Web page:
Why is all of this important? As a proposition concerning how we know others, and isn't that what any description of the human condition seeks to detail?, the Bible suggests that relations of power are important to that knowing and those interactions. I can't truly know you, and don't truly live with you in a robust Daesin-with way, unless I acknowledge the particular material and social circumstances of our relations and our meeting. In some ways, this reading of the human condition, my reading, justifies a neo-Foucauldian intellectual obligation, expressed in his piece entitled "Intellectuals and Power", where he exhorted intellectuals to give voice to those who have no voice, and to speak for those silenced by pernicious discourses. Now without fully buying into his passive model of the dis-empowered, hence my cheeky employment of the term neo-Foucauldian, it seems that we do have this duty to aid others in speaking for themselves. (For you more shrewd observers, yes, I did change the suggestion of speaking for to a more enabling assisting in speaking.)


That bring me to my second proposition of intimate knowledge, of which I was motivated to write this entry. Intimacy suggests both community, common experience, and an emotional-geographic proximity. Or, as Aristotle put it in the Nichomachean Ethics, "time and familiarity." Janztus knows, from my arguments with him, as well as user="urielao">that I firmly believe that living occurs with and through others. With others we experience the material and social factors of life. I don't even need a strong Marxist reading of the relative weight and ubiquity of social and material factors for this to be true. A relationship of friendship is partially the sharing of two or more lives together in deeds and words. Friends experience, and construct reality together. All of us can remember times where something happened to us that causes us to pause and search for someone to contextualize said event. Whether it is an odd look in Food Court, a potentially sketchy encounter in the basement, an enjoyable meal at Lou's (after an ungodly wait), or a fun evening among friends (watching the West Wing), the presence of others gives meaning to this otherwise unremarkable assimilation of data. Most of us don't know how we feel about that person who may be hitting on us, until that discrete moment of time is unpacked and analyzed by persons we trust.

The Bible also seems to suggest this. In the night before his Crucifiction, Christ speaks to his Disciples for some time. (Generally recorded in the Book of John from Chapter 13 to 17.) In Chapter 15 He says:

I am the true vine, and my Father is the gardener. He cuts off every branch in me that bears no fruit, while every branch that does bear fruit he prunes[a] so that it will be even more fruitful. You are already clean because of the word I have spoken to you. Remain in me, and I will remain in you. No branch can bear fruit by itself; it must remain in the vine. Neither can you bear fruit unless you remain in me. "I am the vine; you are the branches. If a man remains in me and I in him, he will bear much fruit; apart from me you can do nothing. If anyone does not remain in me, he is like a branch that is thrown away and withers; such branches are picked up, thrown into the fire and burned. If you remain in me and my words remain in you, ask whatever you wish, and it will be given you. This is to my Father's glory, that you bear much fruit, showing yourselves to be my disciples." The relationship of the Father to the Son, and of the Son to disciples is the animating force that produces holiness and fruit in the lives of the disciples. "No branch can bear fruit by itself; it must remain in the vine."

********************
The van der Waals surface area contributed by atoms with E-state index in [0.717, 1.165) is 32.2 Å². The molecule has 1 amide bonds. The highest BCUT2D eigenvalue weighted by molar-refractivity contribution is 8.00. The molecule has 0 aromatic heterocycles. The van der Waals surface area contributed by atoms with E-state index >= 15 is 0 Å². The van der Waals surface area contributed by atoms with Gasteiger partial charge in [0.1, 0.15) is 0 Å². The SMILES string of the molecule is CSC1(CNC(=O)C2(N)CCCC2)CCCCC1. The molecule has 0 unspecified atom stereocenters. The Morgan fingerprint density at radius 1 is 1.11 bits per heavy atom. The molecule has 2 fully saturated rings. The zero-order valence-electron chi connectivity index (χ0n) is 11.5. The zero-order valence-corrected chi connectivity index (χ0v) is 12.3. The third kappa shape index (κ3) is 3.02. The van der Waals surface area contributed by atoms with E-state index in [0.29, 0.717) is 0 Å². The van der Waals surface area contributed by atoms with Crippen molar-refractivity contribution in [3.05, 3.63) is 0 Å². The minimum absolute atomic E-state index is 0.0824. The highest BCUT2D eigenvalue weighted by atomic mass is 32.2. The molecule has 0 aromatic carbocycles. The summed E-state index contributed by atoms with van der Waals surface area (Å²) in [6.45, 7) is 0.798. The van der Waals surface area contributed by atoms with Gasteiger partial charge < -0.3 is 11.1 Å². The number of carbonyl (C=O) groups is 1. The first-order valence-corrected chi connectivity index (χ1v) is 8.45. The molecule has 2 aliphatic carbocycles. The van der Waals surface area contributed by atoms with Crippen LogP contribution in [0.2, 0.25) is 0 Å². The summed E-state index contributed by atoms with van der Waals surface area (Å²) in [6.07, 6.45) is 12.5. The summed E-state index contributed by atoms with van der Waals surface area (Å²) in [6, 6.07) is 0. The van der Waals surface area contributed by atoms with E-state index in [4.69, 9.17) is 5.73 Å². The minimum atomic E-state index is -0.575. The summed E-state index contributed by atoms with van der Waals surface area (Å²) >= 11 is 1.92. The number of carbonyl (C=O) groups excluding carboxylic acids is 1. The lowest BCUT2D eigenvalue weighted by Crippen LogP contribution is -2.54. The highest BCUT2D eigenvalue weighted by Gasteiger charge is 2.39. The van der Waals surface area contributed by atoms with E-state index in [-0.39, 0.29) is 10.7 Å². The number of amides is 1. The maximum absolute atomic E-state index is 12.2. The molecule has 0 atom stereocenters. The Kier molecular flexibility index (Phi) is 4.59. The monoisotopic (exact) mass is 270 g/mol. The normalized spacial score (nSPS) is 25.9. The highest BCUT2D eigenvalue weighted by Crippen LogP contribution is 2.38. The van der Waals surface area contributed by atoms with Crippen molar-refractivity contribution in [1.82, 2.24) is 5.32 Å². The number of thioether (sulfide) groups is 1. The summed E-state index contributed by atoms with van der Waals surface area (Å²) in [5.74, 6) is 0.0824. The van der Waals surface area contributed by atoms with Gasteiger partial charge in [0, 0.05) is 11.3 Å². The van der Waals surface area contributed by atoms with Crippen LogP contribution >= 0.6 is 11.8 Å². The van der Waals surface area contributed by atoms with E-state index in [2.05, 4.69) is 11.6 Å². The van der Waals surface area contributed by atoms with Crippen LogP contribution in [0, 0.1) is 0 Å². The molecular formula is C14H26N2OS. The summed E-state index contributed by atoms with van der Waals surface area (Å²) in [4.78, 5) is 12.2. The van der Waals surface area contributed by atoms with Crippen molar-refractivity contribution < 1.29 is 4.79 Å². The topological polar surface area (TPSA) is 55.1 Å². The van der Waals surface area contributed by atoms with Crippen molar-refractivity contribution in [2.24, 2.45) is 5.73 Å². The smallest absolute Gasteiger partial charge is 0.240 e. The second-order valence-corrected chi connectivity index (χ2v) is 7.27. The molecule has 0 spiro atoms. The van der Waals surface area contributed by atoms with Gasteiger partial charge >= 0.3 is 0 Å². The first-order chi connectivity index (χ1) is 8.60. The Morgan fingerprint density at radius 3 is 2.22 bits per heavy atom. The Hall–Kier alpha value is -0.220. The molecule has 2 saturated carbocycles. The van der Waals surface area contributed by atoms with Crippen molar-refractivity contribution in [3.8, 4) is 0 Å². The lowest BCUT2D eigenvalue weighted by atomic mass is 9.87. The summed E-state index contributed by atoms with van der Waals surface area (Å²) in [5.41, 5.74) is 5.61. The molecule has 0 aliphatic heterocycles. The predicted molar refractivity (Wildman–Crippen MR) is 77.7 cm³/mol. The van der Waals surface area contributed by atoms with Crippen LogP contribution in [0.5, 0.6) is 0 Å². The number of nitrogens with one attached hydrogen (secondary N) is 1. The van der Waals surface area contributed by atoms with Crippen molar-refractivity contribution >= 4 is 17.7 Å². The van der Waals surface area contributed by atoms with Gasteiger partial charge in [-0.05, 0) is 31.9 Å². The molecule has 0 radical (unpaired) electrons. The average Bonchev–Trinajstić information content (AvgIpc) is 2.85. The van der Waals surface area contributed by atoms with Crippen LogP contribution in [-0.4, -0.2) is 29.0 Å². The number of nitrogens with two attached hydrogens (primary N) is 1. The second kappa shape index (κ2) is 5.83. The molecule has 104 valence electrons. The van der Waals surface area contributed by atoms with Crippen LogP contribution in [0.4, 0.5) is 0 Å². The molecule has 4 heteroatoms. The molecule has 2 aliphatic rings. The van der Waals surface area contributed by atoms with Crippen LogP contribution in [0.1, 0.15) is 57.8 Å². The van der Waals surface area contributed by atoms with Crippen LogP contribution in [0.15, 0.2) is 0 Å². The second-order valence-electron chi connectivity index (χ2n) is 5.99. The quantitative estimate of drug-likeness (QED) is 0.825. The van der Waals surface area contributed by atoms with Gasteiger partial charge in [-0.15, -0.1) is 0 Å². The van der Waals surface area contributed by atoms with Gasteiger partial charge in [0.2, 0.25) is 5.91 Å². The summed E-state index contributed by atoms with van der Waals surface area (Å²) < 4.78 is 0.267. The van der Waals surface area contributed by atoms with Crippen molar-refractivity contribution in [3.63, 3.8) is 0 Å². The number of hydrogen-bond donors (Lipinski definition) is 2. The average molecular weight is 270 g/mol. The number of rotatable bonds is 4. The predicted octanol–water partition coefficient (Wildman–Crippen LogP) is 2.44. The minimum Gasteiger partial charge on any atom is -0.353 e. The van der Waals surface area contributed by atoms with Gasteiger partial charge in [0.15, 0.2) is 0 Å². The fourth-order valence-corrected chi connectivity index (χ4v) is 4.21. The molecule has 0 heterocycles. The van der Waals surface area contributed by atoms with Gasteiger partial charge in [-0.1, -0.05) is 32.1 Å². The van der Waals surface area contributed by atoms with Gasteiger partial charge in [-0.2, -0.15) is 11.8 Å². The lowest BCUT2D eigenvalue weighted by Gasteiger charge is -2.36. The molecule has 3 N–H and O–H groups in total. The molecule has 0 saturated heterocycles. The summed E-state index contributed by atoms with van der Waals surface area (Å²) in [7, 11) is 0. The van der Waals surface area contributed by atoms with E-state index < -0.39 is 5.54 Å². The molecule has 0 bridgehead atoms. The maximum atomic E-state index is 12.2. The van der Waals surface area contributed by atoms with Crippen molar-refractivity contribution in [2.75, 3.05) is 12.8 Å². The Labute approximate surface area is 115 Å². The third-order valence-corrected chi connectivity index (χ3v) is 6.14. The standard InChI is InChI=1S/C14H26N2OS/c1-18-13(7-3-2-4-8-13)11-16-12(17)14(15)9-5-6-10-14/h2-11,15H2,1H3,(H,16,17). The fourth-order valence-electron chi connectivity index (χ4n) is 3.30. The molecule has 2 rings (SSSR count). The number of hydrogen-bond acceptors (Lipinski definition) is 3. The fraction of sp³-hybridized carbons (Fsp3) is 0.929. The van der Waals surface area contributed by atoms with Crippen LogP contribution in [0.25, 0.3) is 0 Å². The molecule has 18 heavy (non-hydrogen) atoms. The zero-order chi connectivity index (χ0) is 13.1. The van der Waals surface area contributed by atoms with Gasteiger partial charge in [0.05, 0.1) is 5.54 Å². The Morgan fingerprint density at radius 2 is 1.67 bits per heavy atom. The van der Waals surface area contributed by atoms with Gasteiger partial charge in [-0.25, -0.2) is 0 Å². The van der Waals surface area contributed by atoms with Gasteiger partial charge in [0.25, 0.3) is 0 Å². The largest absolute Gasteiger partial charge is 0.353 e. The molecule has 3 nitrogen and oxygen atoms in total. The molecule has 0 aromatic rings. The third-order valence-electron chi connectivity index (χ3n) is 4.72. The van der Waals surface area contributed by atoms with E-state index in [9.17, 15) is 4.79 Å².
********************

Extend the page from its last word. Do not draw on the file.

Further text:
Outside of living within Christ and with other Christians, we cannot hope to produce any fruit.

So is it living with others. Outside of the relationships that we have, and this was touched on briefly by cannot know ourselves or the world. However, how much of this living-with-others requires a strong geographic connection? Thinking about the future and what possibilities that may hold, I was reminded of two conversations that I had: one with Barde '04 and the other with Schwartz '06. Walking around Occom Pond with Barde, he observed, for he was about to graduate: "I'm curious to know which persons I shall stay in contact with and which ones I won't?" To which I responded: "By leaving Hanover, you will discover with friendship are meant to fall by the wayside and which ones were built to last." His fears, now mine, and my statement, still true, haunted me this weekend. As an undergraduate, I had an extensive network of acquaintances buttressed by a handful of good friends. Now we shall see which ones will matter. This weekend I came to stark realization that while I still heart some of the people with whom I lived and worked, some of us have little in common now that I don't dwell in Hanover. While sad, it is a bitter necessity to move some people along. That brings me to my comment to Schwartz's last Spring in Homeplate: "Friendships are forged in crucial moments; some are of fleeting necessity and others will withstand the test of time." And the unfortunate reality is that some people will just have to be moved along until that time when Dartmouth takes over the White House.